Now I know this is book blog, but when I impulsively decided to make it Steig Larsson Week to celebrate the release of The Girl Who Kicked the Hornet’s Nest, I decided I had to write about the movie version of The Girl With the Dragon Tattoo, which I was lucky enough to see this past weekend.
If you happen to live near an “art house” theater or just a theater that isn’t afraid to show subtitled movies, you might be lucky enough to catch the film, which is a Swedish film and subtitled for American audiences. (All three films have been released in Sweden, and I hope they plan on releasing all three here in the U.S. Hollywood is also planning its own version … but who the heck knows when that will be released.)
For a book with strong characters like Mikael and Lisbeth, I think the casting will either make or break the film. I personally think the filmmakers got it right with this film.
Noomi Rapace plays Lisbeth Salander, and I’m happy to report that she nailed the part. She brings just the right amount of menace, toughness and vulnerability to the role. Although she can be frighteningly tough (as when she takes her revenge on Nils Bjurman), she can touchingly vulnerable as well (just witness her limping home after Bjurman’s violation of her). It is easy in the book to forget that Lisbeth is a young woman who has been terrorized almost her entire life. Rapace reminds you of that. In some scenes, despite her leather jacket, huge motorcycle boots and tattoos, you can see the youth and fragility in her eyes. And when she is without her make-up, she looks positively youthful and vulnerable.
Michael Nyqvist plays Mikael Blomkvist, and again I was happy with the choice. Nyqvist has just the right combination of middle aged wear (which you definitely get a sense of in the books), but he still has a bit of swagger and definite sex appeal. (Those blue eyes!) I found him quite attractive actually … and I could definitely seem him being able to pull off Mikael’s ability to be catnip to women. (Though this aspect of Blomkvist’s character is definitely played down in the film. Only one woman falls into bed with him.) It was fun to see Lisbeth and Mikael working together and getting to know each other. It makes you see just how odd this pairing is … but you also see why it works too.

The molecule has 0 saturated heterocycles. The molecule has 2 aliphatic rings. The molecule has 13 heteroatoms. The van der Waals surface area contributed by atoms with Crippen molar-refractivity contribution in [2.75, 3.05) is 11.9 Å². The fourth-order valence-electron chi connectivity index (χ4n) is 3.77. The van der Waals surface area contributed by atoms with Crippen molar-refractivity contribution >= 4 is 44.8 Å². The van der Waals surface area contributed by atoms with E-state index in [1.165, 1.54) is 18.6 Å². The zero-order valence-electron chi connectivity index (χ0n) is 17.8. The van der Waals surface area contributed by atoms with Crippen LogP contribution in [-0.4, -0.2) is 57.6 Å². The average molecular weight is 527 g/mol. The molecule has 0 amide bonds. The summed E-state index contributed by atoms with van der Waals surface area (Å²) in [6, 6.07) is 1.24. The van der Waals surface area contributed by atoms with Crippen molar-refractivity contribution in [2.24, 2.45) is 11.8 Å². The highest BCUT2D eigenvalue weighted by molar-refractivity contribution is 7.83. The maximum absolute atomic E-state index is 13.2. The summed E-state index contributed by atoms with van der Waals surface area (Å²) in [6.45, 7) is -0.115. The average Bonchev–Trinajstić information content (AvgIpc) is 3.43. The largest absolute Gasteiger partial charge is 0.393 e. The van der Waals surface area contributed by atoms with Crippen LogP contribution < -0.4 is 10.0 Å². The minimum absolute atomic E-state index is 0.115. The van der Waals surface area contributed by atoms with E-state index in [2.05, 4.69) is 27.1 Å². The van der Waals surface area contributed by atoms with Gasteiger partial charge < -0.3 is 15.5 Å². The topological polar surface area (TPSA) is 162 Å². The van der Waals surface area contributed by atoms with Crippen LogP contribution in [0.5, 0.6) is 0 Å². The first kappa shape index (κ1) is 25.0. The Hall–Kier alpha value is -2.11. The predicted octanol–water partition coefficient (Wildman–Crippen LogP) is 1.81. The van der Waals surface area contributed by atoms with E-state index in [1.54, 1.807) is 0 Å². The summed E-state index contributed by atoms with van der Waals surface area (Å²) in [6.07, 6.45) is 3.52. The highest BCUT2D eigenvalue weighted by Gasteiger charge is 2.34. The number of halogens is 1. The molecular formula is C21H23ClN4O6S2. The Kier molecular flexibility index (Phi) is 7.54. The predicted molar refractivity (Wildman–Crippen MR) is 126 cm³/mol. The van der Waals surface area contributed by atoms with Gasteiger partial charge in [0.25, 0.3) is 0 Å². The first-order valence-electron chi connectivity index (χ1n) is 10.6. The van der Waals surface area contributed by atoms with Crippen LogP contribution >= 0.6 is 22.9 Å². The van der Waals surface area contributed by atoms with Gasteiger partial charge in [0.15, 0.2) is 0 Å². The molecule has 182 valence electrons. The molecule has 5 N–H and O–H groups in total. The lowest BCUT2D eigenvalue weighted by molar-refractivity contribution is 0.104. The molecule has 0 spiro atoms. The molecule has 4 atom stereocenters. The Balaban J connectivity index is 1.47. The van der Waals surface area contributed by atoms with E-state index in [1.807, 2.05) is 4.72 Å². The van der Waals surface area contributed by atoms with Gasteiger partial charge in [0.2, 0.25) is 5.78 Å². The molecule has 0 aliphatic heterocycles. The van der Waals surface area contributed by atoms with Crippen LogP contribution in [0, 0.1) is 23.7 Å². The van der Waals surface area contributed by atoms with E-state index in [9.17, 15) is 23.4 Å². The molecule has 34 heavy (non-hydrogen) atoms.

I won’t go into much more on casting other than to say that Peter Andersson is sickeningly creepy and vile in his portrayal of Nils Bjurman (I wanted to do to him what Lisbeth did). The only casting that really bothered me was Erika Berger, who is played by Lena Endre. I thought she came off as a bit wild-eyed and frantic, which is NOT how I see Berger at all. (Plus Berger barely registers in the film … but I knew who she was and I didn’t think the actress played her right.) The rest of the roles are fairly minor and were played well.
These are big, fat complex books, and I imagine they would be fairly difficult to adapt for a movie. It is hard for me to tell if you would enjoy the film without having read the books. It seems that the plot is easy enough to follow … but you certainly don’t get the nuances and depth you would have if you’ve read the books. The plot of the movie focuses primarily on the events in Hedestad (solving the disappearance of a girl 40 years ago), which is the central story in Book 1. However, the filmmakers decided to bring in a bit of Lisbeth’s background from Book 2 (the events with Bjurman) into this film — probably to help demonstrate to the audience exactly what Lisbeth is capable of. This worked for me, and I was OK with it. (They also hint at Lisbeth’s past in a flashback scene and a visit with her mother.)
However, what I was NOT OK with was how they handled Lisbeth and Mikael teaming up to work together to solve the mystery of Harriet Vanger’s disappearance. I thought it was clumsily done and very untrue to the characters. In addition, I was VERY NOT OK with Mikael and Frode casually discussing Lisbeth’s hacking abilities. This is a big no no in the book, and I was really annoyed with this in the movie. It just didn’t have to be handled this way, and it really really rubbed me the wrong way.
Other than these missteps (and they were pretty big ones, in my opinion), I thought the filmmakers did a pretty darn good job. In fact, there is one area where I think the film actually excelled and improved on the book and that is bringing home just how horrible and horrific and vile the string of murders that Lisbeth and Mikael uncover. In the book, you get a sense of the murderer’s terrible acts, but the movie brings it home to you in graphic visuals that make the violence and horror all too real. (I had to look away at times.)
Which brings me to my last point: This movie is graphic and violent. There is a brutal rape scene, a torture scene and multiple visuals of murdered corpses of women. The violence isn’t gratuitous or glossed over. It is presented realistically and unvarnished …. making this is a film that is oftentimes disturbing. If you cannot handle realistic portrayals of violence, this film is probably not for you. (And the books might not be your cup of tea either.)
In the end, I thought the film did a good job adapting a complex book, and the casting was pretty spot-on. If the rest of the films are released here, I will definitely see them. (And I suspect they will be as the theater I was in was packed, and the movie has been out here for awhile now.) It is my guess that when Hollywood makes its own version, it won’t be nearly as good or true to the book, so this may be your best chance to see these books come alive on the big screen. And if you are worried about subtitles … don’t be. You really do get used to it, and I never felt like it intruded on my ability to watch the movie.
My grade: B+.